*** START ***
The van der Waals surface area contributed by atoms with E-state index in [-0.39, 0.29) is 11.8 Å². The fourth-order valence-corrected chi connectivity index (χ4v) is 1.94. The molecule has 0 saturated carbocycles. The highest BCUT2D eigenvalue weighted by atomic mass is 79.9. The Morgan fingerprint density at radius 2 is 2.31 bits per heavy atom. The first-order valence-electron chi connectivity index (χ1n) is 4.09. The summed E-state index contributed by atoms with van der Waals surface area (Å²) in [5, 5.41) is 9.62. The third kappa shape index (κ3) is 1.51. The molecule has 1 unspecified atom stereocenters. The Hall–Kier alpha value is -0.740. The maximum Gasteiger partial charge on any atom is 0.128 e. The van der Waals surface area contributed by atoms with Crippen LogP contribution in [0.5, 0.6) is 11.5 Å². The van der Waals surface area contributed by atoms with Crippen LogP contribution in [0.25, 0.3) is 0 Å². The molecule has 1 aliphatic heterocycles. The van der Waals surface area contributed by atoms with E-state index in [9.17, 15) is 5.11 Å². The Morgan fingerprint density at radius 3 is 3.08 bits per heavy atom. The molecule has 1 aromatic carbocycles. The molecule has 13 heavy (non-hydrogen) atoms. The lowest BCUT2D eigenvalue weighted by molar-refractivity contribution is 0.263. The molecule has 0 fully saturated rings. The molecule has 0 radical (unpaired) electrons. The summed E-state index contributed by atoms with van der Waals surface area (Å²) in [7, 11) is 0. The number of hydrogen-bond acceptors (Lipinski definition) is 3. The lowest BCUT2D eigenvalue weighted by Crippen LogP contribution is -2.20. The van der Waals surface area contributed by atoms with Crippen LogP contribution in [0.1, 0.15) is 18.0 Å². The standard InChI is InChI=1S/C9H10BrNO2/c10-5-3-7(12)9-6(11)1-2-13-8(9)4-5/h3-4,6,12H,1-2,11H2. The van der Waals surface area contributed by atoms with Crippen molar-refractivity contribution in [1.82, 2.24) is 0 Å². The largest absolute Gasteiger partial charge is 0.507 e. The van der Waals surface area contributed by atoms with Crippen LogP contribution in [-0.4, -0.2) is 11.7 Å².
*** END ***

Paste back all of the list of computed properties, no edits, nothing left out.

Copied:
The van der Waals surface area contributed by atoms with E-state index in [-0.39, 0.29) is 11.8 Å². The fourth-order valence-corrected chi connectivity index (χ4v) is 1.94. The molecule has 0 saturated carbocycles. The highest BCUT2D eigenvalue weighted by atomic mass is 79.9. The Morgan fingerprint density at radius 2 is 2.31 bits per heavy atom. The first-order valence-electron chi connectivity index (χ1n) is 4.09. The summed E-state index contributed by atoms with van der Waals surface area (Å²) in [5, 5.41) is 9.62. The third kappa shape index (κ3) is 1.51. The molecule has 1 unspecified atom stereocenters. The Hall–Kier alpha value is -0.740. The maximum Gasteiger partial charge on any atom is 0.128 e. The van der Waals surface area contributed by atoms with Crippen LogP contribution in [0.5, 0.6) is 11.5 Å². The van der Waals surface area contributed by atoms with Crippen LogP contribution in [0.25, 0.3) is 0 Å². The molecule has 1 aliphatic heterocycles. The van der Waals surface area contributed by atoms with E-state index in [9.17, 15) is 5.11 Å². The Morgan fingerprint density at radius 3 is 3.08 bits per heavy atom. The molecule has 1 aromatic carbocycles. The molecule has 13 heavy (non-hydrogen) atoms. The lowest BCUT2D eigenvalue weighted by molar-refractivity contribution is 0.263. The molecule has 0 fully saturated rings. The molecule has 0 radical (unpaired) electrons. The summed E-state index contributed by atoms with van der Waals surface area (Å²) in [7, 11) is 0. The number of hydrogen-bond acceptors (Lipinski definition) is 3. The lowest BCUT2D eigenvalue weighted by Crippen LogP contribution is -2.20. The van der Waals surface area contributed by atoms with Crippen LogP contribution in [0.1, 0.15) is 18.0 Å². The standard InChI is InChI=1S/C9H10BrNO2/c10-5-3-7(12)9-6(11)1-2-13-8(9)4-5/h3-4,6,12H,1-2,11H2. The van der Waals surface area contributed by atoms with Crippen molar-refractivity contribution in [1.82, 2.24) is 0 Å². The largest absolute Gasteiger partial charge is 0.507 e. The van der Waals surface area contributed by atoms with Crippen LogP contribution in [-0.4, -0.2) is 11.7 Å².